There are really only two kinds of business model. You can bring products and services together – bundling – or you can pull old bundles apart.
Newspapers were a great example of bundling. The advertising had nothing to do with the journalism other than the financing of it. It was the variety and depth of the journalistic bundle that created a mass audience attractive to advertisers.
The arrival of the Internet broke that model. Carsales.com, Seek and realestate.com.au took the classifieds while brand-based advertising went primarily to Google and Facebook.
The arrival of Amazon, the argument goes, will destroy Australian retail just as the Internet destroyed newspapers. Amazon is a giant bundler offering low prices, incredible range and astonishing distribution. That spells trouble for retailers and, by extension, shopping centres.
For retailers lacking a point of difference with online competitors, there’s some truth to this. Credit Suisse1 found that Amazon’s arrival will most affect Myer, Harvey Norman, JB Hi-Fi, Supercheap Auto, Rebel, Amart Sports, Big W, Kmart and Target.
The question for investors in shopping centres is whether malls can adapt to what is likely to be reduced demand for floor space from troubled retailers. History suggests they can, through their own form of unbundling and a number of other factors:
1. The best malls have already adapted to the Amazon threat
As we explained in part 2, department stores – a bundle-based business model in its purest form – have already shrunk. The floor space that may otherwise have been a department store has been taken up by new international retailers like H&M, Uniqlo or Zara, plus outlets that don’t face online competition – nail salons, gyms, restaurants and the like. The result is that in the space once occupied by a few retailers there are now many more smaller outlets. This actually enhances diversification of a shopping centre cashflows and increases its attraction.
The increased variety makes the best shopping centres more attractive, leisure-based destinations. There might be more adjustment to come but the best managers have already shown an ability to adapt, which is but one reason why Amazon won’t “kill” Australian retail.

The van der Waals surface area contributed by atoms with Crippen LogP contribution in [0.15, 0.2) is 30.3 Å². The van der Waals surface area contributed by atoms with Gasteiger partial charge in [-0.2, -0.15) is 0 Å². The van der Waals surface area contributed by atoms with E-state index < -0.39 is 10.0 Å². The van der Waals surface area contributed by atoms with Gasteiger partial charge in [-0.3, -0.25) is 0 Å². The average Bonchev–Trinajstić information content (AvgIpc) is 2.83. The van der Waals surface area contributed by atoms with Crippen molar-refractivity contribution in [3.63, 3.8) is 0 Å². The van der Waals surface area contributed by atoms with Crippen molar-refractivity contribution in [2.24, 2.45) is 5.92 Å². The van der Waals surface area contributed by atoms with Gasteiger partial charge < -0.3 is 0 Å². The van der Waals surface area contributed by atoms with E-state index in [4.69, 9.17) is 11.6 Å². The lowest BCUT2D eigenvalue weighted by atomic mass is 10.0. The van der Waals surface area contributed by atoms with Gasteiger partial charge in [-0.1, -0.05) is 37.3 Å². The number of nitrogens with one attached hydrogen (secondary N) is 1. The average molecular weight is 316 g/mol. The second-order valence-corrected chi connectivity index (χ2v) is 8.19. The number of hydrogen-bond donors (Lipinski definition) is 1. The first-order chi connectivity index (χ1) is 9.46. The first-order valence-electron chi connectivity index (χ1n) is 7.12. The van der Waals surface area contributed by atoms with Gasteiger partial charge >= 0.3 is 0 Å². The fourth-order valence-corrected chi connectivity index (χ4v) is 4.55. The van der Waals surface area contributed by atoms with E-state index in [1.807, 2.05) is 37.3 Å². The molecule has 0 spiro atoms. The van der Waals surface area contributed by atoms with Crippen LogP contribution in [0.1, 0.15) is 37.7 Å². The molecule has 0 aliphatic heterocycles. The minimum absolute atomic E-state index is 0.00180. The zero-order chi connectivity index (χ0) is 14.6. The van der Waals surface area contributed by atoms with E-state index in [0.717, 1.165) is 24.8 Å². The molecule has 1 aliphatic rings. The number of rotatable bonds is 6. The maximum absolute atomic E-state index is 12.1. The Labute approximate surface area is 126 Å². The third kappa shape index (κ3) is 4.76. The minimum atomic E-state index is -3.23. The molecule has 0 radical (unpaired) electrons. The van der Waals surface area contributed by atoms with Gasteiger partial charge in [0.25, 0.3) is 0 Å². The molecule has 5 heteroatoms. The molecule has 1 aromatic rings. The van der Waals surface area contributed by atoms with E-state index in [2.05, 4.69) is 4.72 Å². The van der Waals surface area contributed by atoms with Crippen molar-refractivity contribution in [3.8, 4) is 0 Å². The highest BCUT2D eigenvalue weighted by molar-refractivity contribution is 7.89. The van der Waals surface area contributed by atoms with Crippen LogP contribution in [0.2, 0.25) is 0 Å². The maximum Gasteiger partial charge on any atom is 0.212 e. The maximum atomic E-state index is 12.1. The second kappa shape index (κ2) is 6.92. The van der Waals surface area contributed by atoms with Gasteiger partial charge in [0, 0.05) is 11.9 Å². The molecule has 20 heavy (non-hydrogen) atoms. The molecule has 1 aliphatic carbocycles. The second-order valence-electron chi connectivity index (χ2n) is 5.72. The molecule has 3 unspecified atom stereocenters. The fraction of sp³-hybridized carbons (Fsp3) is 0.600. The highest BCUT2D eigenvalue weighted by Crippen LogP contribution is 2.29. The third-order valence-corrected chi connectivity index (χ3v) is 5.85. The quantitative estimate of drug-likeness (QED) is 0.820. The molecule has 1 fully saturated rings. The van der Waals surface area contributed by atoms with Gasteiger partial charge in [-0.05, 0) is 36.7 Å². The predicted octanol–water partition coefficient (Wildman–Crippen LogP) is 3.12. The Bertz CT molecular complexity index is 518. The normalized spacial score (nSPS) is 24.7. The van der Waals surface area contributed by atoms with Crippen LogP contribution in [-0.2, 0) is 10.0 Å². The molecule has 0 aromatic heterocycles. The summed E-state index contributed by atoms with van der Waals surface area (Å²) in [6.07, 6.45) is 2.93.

As Matt Jensen, founder of M.J. Bale told Commericalrealestate.com.au2
“The theatre of shopping is expected to be quite compelling these days. You’ve got to entertain people as they part with their money and they’re today looking for brands that do that.”
Even Myer has cottoned on (sorry about that – Ed). Its new Warringah store on Sydney’s northern beaches features mobile recharging points, free wifi and click-and-collect ordering services. The menswear department has a barber, fussball and air hockey while womenswear features vintage photo booths. The aim is to deliver a shopping experience against which online retailers cannot compete.
2. New chains are queuing up to replace those Amazon does threaten
But what happens if local brands fail to adapt to the extent needed? Well, there’s a plethora of overseas brands queuing up to take their place, as this table from the Australian Financial Review makes clear:
Macquarie Equities estimate 326,000 square metres of new demand from international retailers exists longer term (June 2016). This equates to 2.5 Warringah Malls or 1.5 Chadstones. International retailers are attracted not only by Australia’s growing and wealthy population but also it’s lethargic competitive environment. Retailers that haven’t responded to the online threat and have grown fat on high margins, or those that compete primarily on price, will struggle, but these failures will be replaced by new expanding chains.
For shopping centres it was ever thus. The Internet has been around for decades, as has Amazon, but online sales still account for only around 7.2%3 of total retail sales.
Those global and local retailers, plus online retailers like Peter Alexander rolling out store networks understand the limitations of a purely online presence. Going shopping, gathering to meet, eat and play, is an essential human activity that the Internet cannot replicate. How else to explain historically low vacancy rates of between 0.5% and 1.0% in the best mall assets, and the heaving crowds?
3. In grocery, online is a tougher market than the US